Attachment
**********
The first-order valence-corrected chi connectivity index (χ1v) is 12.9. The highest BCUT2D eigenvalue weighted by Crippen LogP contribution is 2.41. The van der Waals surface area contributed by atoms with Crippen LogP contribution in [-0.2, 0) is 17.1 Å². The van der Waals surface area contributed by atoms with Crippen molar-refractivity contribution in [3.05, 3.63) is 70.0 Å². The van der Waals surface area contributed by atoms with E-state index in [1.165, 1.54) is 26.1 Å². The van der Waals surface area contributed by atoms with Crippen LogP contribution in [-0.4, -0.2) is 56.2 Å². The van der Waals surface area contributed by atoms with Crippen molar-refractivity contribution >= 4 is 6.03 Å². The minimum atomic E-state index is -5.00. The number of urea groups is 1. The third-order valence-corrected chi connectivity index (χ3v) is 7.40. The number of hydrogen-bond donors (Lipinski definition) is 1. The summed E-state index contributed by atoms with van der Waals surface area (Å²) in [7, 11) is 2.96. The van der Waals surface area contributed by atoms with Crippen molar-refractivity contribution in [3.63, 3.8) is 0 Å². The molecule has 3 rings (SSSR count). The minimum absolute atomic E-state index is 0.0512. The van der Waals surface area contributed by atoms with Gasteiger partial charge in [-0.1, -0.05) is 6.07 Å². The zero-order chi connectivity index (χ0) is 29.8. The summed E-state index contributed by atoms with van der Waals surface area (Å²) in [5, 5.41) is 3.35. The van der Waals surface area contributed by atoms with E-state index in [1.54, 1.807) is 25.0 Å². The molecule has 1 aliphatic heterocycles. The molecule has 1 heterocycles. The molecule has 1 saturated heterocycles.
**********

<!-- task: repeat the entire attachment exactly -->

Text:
The first-order valence-corrected chi connectivity index (χ1v) is 12.9. The highest BCUT2D eigenvalue weighted by Crippen LogP contribution is 2.41. The van der Waals surface area contributed by atoms with Crippen LogP contribution in [-0.2, 0) is 17.1 Å². The van der Waals surface area contributed by atoms with Crippen molar-refractivity contribution in [3.05, 3.63) is 70.0 Å². The van der Waals surface area contributed by atoms with E-state index in [1.165, 1.54) is 26.1 Å². The van der Waals surface area contributed by atoms with Crippen LogP contribution in [-0.4, -0.2) is 56.2 Å². The van der Waals surface area contributed by atoms with Crippen molar-refractivity contribution >= 4 is 6.03 Å². The minimum atomic E-state index is -5.00. The number of urea groups is 1. The third-order valence-corrected chi connectivity index (χ3v) is 7.40. The number of hydrogen-bond donors (Lipinski definition) is 1. The summed E-state index contributed by atoms with van der Waals surface area (Å²) in [7, 11) is 2.96. The van der Waals surface area contributed by atoms with Crippen molar-refractivity contribution in [3.63, 3.8) is 0 Å². The molecule has 3 rings (SSSR count). The minimum absolute atomic E-state index is 0.0512. The van der Waals surface area contributed by atoms with Gasteiger partial charge in [-0.1, -0.05) is 6.07 Å². The zero-order chi connectivity index (χ0) is 29.8. The summed E-state index contributed by atoms with van der Waals surface area (Å²) in [5, 5.41) is 3.35. The van der Waals surface area contributed by atoms with E-state index in [1.54, 1.807) is 25.0 Å². The molecule has 1 aliphatic heterocycles. The molecule has 1 heterocycles. The molecule has 1 saturated heterocycles.